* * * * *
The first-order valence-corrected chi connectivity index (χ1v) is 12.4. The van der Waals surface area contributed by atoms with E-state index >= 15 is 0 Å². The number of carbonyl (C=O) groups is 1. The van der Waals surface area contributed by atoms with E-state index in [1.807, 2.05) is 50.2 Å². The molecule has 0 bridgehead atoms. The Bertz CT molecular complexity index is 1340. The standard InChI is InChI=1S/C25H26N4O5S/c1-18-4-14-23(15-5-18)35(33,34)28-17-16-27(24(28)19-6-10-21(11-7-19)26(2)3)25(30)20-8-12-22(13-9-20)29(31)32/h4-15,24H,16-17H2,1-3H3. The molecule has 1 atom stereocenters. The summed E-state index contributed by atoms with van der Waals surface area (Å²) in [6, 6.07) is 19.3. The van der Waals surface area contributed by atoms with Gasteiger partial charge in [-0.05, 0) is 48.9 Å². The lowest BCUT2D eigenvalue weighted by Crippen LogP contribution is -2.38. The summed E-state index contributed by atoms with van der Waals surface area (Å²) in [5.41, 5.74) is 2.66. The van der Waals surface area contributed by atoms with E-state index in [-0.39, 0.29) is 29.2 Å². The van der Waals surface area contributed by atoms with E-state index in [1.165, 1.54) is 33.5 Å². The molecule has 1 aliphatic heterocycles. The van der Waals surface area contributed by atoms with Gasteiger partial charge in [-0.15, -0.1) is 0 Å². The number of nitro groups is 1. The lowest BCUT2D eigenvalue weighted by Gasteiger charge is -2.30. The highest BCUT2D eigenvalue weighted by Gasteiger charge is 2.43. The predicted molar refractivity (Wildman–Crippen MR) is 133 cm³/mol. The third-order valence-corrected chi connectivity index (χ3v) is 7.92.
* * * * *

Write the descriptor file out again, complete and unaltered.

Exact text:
The first-order valence-corrected chi connectivity index (χ1v) is 12.4. The van der Waals surface area contributed by atoms with E-state index >= 15 is 0 Å². The number of carbonyl (C=O) groups is 1. The van der Waals surface area contributed by atoms with E-state index in [1.807, 2.05) is 50.2 Å². The molecule has 0 bridgehead atoms. The Bertz CT molecular complexity index is 1340. The standard InChI is InChI=1S/C25H26N4O5S/c1-18-4-14-23(15-5-18)35(33,34)28-17-16-27(24(28)19-6-10-21(11-7-19)26(2)3)25(30)20-8-12-22(13-9-20)29(31)32/h4-15,24H,16-17H2,1-3H3. The molecule has 1 atom stereocenters. The summed E-state index contributed by atoms with van der Waals surface area (Å²) in [6, 6.07) is 19.3. The van der Waals surface area contributed by atoms with Gasteiger partial charge in [-0.05, 0) is 48.9 Å². The lowest BCUT2D eigenvalue weighted by Crippen LogP contribution is -2.38. The summed E-state index contributed by atoms with van der Waals surface area (Å²) in [5.41, 5.74) is 2.66. The van der Waals surface area contributed by atoms with E-state index in [-0.39, 0.29) is 29.2 Å². The van der Waals surface area contributed by atoms with E-state index in [1.165, 1.54) is 33.5 Å². The molecule has 1 aliphatic heterocycles. The van der Waals surface area contributed by atoms with Gasteiger partial charge in [-0.15, -0.1) is 0 Å². The number of nitro groups is 1. The lowest BCUT2D eigenvalue weighted by Gasteiger charge is -2.30. The highest BCUT2D eigenvalue weighted by Gasteiger charge is 2.43. The predicted molar refractivity (Wildman–Crippen MR) is 133 cm³/mol. The third-order valence-corrected chi connectivity index (χ3v) is 7.92.